I like to imagine that during his time at Wesleyan University, Michael Bay fell in love. She was a beautiful girl. She was smart, funny, and she knew her way around a bedroom. Michael was smitten. He was fully committed, and had gone as far as purchasing the engagement ring that would undoubtedly seal their commitment to each other for life thereafter.
As he opened her dorm room with jewelry box in hand, he came upon something unthinkable. There was the love of his life, raunchily intertwined with Travis, the nerdiest guy at school. Our unnamed beauty then informed Michael Bay that she and Travis were in love, and that they were running off together, Revenge of the Nerds style. Michael never heard from her after that day, but he did make himself a promise.
On that day, Michael Bay vowed to himself and to the powers above, that he would do all that he could to ruin anything and everything that nerds hold dear.
This scenario is, of course, ridiculous. However, I think that this how some of the “fanboy” community legitimately picture Bay. They loathe him as if he were some maniacal movie tyrant, spinning about in his office chair while blindly throwing darts at a list of potential franchises that he could ruin.
I honestly think you’re giving him too much credit.
Bay has made a long career out of making expensive, loud and (occasionally) fun blockbusters. Most people didn’t have a problem with him back when he was making Armageddon or Bad Boys. But then, he crossed a line. I recall the minute tremors of hope that echoed through the Internet when Bay was announced as the director of Transformers. “He knows action! He knows cars! There’s a chance it could work!”
Oh how foolish we were.
It wasn’t until the second and third films that Bay was solidly grounded in his role of Nerd Dream Ruiner incarnate. And now with the last week or so, from announcement to backlash regarding Paramount’s upcoming Ninja Turtles film, Bay has once again set the Interwebs ablaze with the anger of a thousand suns. My message is simple: Knock it off.
“But if we don’t do anything, he’s going to ruin another much-adored franchise! Why do they keep letting destroy our dreams?”
Because one billion dollars.
That is the number that Bay’s Transformers trilogy has surpassed since the first film’s release in 2007. That’s only counting domestic gross. If you’re counting foreign gross you can almost triple that number. Take into account that the three films only cost around half a bill to make and you’re looking at what some would call a decent profit.
Know how he made that much money? It wasn’t by catering to the true-blue fans of the franchise. It was done by dumbing the films down (not that you can really further dumb down half-hour toy commercials) to the lowest common denominator. It was done with big explosions, sexy ladies and penis jokes. At the end of the day, that’s what the majority of the world wants to see, and Mr. Bay is not so petty as to hold that against them.
Neither is Paramount. If they are seeing numbers like those you know they will not even hesitate to release whatever new two-hour explosion Bay has cooked up.
“Ninja Turtles you say? Is it going to double our money? Make five of them.”
I’m getting a little off topic here. Yes, Michael Bay’s films almost always turn a profit. No, I don’t think he has been part of a quality film since…Bad Boys, maybe? I liked Bad Boys. His sights are now set on our beloved Teenage Mutant Ninja Turtles and things are already looking grim.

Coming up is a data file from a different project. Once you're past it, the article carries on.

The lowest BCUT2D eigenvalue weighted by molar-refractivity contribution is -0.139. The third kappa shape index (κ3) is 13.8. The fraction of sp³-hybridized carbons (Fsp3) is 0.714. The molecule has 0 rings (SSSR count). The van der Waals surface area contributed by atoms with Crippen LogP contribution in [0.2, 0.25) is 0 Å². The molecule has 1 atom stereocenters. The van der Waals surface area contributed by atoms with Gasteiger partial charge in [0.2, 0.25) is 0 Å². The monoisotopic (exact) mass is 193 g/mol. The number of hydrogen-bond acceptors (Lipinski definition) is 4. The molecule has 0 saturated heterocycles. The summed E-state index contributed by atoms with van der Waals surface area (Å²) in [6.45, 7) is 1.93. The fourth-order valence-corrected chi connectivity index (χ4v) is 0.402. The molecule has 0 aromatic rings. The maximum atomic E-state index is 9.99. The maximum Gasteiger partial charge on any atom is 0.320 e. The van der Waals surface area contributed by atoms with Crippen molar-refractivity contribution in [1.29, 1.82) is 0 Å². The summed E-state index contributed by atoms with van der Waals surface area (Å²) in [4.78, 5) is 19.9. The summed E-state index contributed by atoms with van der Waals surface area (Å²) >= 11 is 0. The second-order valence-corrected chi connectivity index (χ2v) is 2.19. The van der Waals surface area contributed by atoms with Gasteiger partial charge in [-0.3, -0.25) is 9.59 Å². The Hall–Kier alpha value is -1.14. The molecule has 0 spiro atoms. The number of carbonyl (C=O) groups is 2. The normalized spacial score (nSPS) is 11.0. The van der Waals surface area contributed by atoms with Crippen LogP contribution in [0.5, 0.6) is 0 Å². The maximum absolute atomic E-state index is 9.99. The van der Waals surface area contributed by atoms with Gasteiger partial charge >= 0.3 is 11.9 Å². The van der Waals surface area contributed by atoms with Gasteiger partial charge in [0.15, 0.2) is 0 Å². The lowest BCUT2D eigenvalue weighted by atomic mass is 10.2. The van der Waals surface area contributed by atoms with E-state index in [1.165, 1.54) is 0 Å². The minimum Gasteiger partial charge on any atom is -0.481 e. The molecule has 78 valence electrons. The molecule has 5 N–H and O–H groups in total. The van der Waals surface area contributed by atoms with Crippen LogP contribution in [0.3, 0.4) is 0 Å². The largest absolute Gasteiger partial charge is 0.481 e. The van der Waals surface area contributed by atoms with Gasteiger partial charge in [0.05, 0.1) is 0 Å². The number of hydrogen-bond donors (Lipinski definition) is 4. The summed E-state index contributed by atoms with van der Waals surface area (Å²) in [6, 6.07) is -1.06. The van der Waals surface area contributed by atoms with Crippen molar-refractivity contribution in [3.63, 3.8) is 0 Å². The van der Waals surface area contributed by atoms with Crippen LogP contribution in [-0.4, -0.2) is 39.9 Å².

First off, nix the “Teenage” and the “Mutant”. According to Bay’s own blog, the working title for the 2013 film is simply Ninja Turtles. He claimed it was a move by Paramount’s marketing to simplify the title. That I can let slide. There was also talk a week or so ago about a clip of Mr. Bay speaking at The Nickelodeon Upfront where he mentioned that the Turtles may be part of some alien race. What can I say, Mike likes aliens.
Does it already sound like s--t? Well I will say it doesn’t sound good. But here’s the point I want to make:
Stop talking about it.
Let it go man. I know that feel. I know the bubbling nerd rage that festers within when you see your childhood heroes dashed into two-dimensional marketing mascots. I’m familiar with the thought process of “if enough stand up against it, it will change!” That’s not necessarily true.
We, the fans, make up an impressively small portion of the general audience. We, the fans, did not make Transformers 2 and 3 two hundred million dollars a piece. Michael Bay & Co does not care about us.
So what is our virtual outrage doing? It’s causing hype. It’s getting Bay’s name on the front page of websites. It’s causing people who would have otherwise never heard about this revamp until posters were hanging in theaters to hear about it a year early. All our collective bitching is doing is giving up free publicity.
So stop. Stop mentioning it. If and when test footage or a trailer finally arrives ten months from now and you still hate what you see, don’t see the movie. Better yet, convince others not to see the movie. The only way you will ever affect Bay’s career is to hit him in the pocket.
Even then, it’s the definition of an uphill battle. Without doing any research regarding the fact, I can’t think of a single film that Bay has directed or produced that would be considered a flop. The guy is a titan. For every nerd that won’t line up to see this movie, five Middle America NASCAR fans will.
So my somewhat morose statement here is: let it be. Bay’s film career is something that we will just have to live with until he flops or dies. It’s the sad truth. But we aren’t helping by getting uproarious over a few sentences on the internet. It’s just not worth it.
…Hey, at least we’re basically guaranteed that April O’Neil will be hot.